Liar Liar (1997)

liar liar IMDb

This is pretty much the only “pure” comedy Jim Carrey has made that I really like. Before Liar Liar came out I was not a fan. To me he was just some dude that made stupid comedies that I was forced to watch, because my dad liked them, like Dumb and Dumber or Ace Ventura. But Liar Liar incorporates a little bit of seriousness, giving the audience a glimpse of Carrey’s very impressive acting chops.

Carrey plays a lawyer who puts work before family, which inconveniences his ex-wife and affects his relationship with his young son. The poor kid just wants to spend time with his dad, but Dad is constantly missing important milestones in his son’s life and lying about why. Even more insulting, he’s not even good at lying (I mean, he’s a lawyer. Isn’t that kind of their thing?). This penchant for telling tall tales leads his son to make a very special birthday wish: that his dad can’t tell a lie for an entire day.

Liar Liar is kind of the perfect film for someone like Jim Carrey. There is a lot of insanity and opportunity to play scenes over the top, which was pretty much his bread and butter at this time. However, this movie incorporates a small amount of drama that was missing from his earlier comedies. Thanks to this injection of seriousness, the audience finally got to see that Carrey could act. Like, really honestly act. Liar Liar was the perfect comedy to ease Carrey’s audience into the idea that he’d soon be taking on meatier roles in The Truman Show and Man on the Moon (both excellent). I’ve always loved Carrey’s more dramatic fare better than his straight up silly comedies (controversial opinion, I know), but this is a near perfect fusing of these two styles.

The only part of this movie I don’t really like is that Carrey’s character and his ex-wife reconcile at the end. Given that Mrs. Doubtfire was released four years earlier and provided a more realistic resolution to its divorce story, it’s embarrassing that Liar Liar goes with the “Mom and Dad are getting back together!” angle. Then again, this is a movie where a kid’s birthday wish actually comes true. It’s clearly a fantasy, by any stretch of the imagination.

Rating: B+

Liar Liar was released during Jim Carrey’s heyday. He was coming off the somewhat disappointing The Cable Guy, but everything he had made before that had been a huge hit. After The Cable Guy bombed, Carrey really needed a hit to prove the first few years of his career were not a fluke, and he found the perfect vehicle for his rubber faced antics in Liar Liar.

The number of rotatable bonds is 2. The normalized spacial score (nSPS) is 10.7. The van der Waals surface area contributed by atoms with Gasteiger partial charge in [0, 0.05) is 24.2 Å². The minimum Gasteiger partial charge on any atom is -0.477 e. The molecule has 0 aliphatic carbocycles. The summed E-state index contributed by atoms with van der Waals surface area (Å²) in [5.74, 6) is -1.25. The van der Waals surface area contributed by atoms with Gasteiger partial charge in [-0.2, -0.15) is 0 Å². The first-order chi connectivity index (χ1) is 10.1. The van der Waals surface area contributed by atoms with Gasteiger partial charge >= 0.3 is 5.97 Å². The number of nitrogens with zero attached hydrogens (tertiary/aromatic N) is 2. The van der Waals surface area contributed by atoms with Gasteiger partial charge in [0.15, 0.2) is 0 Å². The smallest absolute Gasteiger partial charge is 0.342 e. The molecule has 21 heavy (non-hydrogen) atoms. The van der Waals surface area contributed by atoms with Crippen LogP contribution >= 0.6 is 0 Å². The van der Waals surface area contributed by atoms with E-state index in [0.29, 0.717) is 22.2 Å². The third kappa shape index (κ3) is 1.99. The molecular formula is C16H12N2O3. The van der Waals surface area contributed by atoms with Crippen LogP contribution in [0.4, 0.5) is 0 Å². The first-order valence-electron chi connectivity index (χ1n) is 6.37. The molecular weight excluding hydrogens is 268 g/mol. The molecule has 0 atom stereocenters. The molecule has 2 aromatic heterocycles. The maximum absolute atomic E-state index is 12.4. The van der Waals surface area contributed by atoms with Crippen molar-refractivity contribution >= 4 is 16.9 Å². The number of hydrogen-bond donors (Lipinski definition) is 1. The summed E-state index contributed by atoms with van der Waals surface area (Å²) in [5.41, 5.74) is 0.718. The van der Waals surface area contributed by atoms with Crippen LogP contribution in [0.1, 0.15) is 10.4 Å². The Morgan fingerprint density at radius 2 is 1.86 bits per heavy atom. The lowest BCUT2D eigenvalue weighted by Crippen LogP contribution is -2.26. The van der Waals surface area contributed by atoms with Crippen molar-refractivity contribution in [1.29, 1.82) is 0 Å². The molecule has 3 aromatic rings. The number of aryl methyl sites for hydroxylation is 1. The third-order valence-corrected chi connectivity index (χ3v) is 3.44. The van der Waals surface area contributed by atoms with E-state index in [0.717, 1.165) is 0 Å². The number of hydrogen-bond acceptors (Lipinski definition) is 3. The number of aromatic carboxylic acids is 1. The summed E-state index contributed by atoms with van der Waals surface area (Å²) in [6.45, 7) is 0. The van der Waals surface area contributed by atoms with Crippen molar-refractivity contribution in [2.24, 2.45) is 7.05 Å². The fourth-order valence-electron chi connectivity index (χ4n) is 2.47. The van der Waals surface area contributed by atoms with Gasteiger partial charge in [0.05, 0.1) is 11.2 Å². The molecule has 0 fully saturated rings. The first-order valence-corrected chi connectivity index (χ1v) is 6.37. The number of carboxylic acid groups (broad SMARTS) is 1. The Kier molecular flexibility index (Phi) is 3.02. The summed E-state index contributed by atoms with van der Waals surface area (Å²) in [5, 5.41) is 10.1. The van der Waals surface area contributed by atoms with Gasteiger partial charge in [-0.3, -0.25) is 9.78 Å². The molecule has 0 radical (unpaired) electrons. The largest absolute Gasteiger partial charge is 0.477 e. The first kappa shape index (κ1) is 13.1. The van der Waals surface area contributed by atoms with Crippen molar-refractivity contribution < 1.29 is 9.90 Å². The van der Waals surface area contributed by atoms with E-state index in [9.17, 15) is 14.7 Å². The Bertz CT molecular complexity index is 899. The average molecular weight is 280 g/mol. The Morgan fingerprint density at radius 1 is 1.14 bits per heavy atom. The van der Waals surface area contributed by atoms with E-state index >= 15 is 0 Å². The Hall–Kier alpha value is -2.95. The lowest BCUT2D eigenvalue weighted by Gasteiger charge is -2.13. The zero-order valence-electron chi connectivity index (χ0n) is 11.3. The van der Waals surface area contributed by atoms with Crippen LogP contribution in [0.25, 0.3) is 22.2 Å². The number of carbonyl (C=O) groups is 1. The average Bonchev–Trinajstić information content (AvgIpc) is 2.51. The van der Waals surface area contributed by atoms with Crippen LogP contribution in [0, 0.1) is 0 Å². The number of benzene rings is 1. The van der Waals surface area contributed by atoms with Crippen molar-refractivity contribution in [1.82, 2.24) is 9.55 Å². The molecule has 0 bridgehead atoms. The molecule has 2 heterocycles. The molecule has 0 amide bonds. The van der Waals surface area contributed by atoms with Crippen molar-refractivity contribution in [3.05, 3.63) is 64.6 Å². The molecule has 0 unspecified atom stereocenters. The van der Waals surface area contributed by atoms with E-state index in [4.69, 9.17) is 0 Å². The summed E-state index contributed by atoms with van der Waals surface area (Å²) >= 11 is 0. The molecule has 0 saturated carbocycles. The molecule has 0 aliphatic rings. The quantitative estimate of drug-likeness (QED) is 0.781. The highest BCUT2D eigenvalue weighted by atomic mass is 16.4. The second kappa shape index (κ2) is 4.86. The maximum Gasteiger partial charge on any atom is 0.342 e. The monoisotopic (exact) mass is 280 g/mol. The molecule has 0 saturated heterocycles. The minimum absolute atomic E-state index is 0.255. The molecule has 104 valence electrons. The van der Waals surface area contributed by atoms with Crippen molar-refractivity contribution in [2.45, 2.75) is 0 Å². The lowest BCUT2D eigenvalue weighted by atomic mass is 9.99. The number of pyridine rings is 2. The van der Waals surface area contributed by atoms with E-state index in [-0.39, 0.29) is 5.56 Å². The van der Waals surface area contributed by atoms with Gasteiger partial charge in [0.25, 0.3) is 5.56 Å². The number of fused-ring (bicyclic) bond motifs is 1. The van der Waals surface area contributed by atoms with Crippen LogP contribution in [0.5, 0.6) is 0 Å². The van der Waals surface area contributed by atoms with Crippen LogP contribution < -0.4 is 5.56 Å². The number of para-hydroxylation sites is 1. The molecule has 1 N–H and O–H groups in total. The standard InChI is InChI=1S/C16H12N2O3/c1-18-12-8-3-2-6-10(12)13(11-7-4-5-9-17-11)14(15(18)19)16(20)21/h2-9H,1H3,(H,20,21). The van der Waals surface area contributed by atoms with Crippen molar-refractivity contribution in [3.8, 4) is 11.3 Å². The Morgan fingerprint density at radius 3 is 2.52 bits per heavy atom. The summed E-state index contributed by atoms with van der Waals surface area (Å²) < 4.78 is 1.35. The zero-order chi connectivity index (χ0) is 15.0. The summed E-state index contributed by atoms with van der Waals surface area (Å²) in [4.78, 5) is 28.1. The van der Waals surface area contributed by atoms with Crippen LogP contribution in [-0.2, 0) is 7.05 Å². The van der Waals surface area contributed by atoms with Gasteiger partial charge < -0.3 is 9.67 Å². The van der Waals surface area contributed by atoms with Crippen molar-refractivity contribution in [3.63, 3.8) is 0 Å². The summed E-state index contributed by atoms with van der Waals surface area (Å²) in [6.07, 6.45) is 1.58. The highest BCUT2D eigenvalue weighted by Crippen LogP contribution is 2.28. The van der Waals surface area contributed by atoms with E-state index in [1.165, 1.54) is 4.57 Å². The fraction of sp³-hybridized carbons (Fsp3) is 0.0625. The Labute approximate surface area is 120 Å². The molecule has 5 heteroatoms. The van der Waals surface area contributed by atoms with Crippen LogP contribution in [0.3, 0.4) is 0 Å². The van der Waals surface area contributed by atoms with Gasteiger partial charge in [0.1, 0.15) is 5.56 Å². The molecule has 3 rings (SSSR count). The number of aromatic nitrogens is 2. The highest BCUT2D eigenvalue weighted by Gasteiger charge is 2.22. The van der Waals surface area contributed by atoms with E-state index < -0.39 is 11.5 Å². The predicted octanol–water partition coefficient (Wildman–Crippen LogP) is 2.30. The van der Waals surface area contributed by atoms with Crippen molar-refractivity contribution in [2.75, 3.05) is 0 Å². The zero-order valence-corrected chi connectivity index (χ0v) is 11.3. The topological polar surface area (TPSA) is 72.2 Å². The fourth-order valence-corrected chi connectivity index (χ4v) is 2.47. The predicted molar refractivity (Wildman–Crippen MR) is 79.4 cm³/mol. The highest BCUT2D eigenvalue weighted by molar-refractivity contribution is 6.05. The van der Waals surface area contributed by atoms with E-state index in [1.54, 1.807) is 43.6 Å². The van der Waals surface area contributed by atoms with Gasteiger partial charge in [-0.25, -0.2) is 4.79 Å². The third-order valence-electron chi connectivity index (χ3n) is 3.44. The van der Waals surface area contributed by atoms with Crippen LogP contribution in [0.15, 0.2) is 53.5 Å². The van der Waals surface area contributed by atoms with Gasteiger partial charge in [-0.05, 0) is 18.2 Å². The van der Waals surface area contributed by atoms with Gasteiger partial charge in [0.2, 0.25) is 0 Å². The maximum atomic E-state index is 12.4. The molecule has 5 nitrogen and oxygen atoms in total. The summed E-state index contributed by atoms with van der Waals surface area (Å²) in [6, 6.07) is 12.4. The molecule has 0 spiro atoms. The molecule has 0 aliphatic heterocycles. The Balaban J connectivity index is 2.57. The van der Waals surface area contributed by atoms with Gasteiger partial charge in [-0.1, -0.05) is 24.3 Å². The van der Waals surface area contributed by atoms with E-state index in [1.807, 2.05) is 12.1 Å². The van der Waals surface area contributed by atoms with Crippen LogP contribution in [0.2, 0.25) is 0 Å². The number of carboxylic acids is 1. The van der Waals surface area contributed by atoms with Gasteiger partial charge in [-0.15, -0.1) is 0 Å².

Carrey plays hotshot lawyer Fletcher Reede. Fletcher spends most of his time at the office, meaning he neglects his son Max (Justin Cooper) regularly. When Fletcher misses Max’s birthday party, Max wishes his dad could not tell a lie for a whole day. To Fletcher’s horror, the wish comes true and he now has to tell the truth for 24 hours. This complicates his upcoming trial where he plans to lie his pants off in order to get a cheating wife (Jennifer Tilly) a 50% share of her husband’s assets. Winning this case is important as it will likely mean he will be asked to become a partner in the law firm he works for, but can he still win the case when he is not able to tell a single lie? Throughout the film, Fletcher realises what a terrible father he has been and that he needs to spend more time with his son.

Liar Liar is the perfect film for Carrey. Watching him try and lie and not be able to do so doesn’t sound that entertaining, but when someone as energetic as Carrey is giving the performance, you can’t look away. I thought The Cable Guy was a bit unfairly criticized when it was released. It was not a bad film, just such a huge departure from what we were used to seeing Carrey do. Liar Liar brings Carrey back to the slapstick fun we expect from one of his film. Despite the fact that Fletcher begins the film as a terrible father, you never really hate him. Carrey is likable enough that you still want him to do well despite the fact that his inability to lie is severely hampering him.

Liar Liar is one of Carrey’s better comedies. Worth seeing for Carrey’s rubber faced antics alone.

Rating: B

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